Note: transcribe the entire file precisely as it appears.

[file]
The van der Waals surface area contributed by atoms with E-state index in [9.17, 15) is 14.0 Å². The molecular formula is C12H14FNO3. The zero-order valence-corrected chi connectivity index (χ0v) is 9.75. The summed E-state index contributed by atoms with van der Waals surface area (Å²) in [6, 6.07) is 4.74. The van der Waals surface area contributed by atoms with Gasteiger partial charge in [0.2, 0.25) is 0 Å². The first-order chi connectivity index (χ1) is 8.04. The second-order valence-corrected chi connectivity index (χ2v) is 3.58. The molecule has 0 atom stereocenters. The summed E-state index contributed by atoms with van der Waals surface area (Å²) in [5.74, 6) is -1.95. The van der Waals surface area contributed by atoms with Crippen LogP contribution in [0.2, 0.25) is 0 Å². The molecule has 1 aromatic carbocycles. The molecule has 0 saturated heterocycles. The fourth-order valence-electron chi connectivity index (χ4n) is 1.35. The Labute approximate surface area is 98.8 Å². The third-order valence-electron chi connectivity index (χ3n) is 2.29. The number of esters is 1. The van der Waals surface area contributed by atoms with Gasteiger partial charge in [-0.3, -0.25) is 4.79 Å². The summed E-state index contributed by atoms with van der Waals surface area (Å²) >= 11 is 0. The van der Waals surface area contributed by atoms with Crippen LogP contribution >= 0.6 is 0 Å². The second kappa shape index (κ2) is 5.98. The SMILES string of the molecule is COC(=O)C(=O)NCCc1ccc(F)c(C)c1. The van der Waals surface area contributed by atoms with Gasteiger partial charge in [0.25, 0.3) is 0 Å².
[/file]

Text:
The van der Waals surface area contributed by atoms with E-state index in [9.17, 15) is 14.0 Å². The molecular formula is C12H14FNO3. The zero-order valence-corrected chi connectivity index (χ0v) is 9.75. The summed E-state index contributed by atoms with van der Waals surface area (Å²) in [6, 6.07) is 4.74. The van der Waals surface area contributed by atoms with Gasteiger partial charge in [0.2, 0.25) is 0 Å². The first-order chi connectivity index (χ1) is 8.04. The second-order valence-corrected chi connectivity index (χ2v) is 3.58. The molecule has 0 atom stereocenters. The summed E-state index contributed by atoms with van der Waals surface area (Å²) in [5.74, 6) is -1.95. The van der Waals surface area contributed by atoms with Crippen LogP contribution in [0.2, 0.25) is 0 Å². The molecule has 1 aromatic carbocycles. The molecule has 0 saturated heterocycles. The fourth-order valence-electron chi connectivity index (χ4n) is 1.35. The Labute approximate surface area is 98.8 Å². The third-order valence-electron chi connectivity index (χ3n) is 2.29. The number of esters is 1. The van der Waals surface area contributed by atoms with Gasteiger partial charge in [-0.3, -0.25) is 4.79 Å². The summed E-state index contributed by atoms with van der Waals surface area (Å²) >= 11 is 0. The van der Waals surface area contributed by atoms with Crippen LogP contribution >= 0.6 is 0 Å². The second kappa shape index (κ2) is 5.98. The SMILES string of the molecule is COC(=O)C(=O)NCCc1ccc(F)c(C)c1. The van der Waals surface area contributed by atoms with Gasteiger partial charge in [0.25, 0.3) is 0 Å².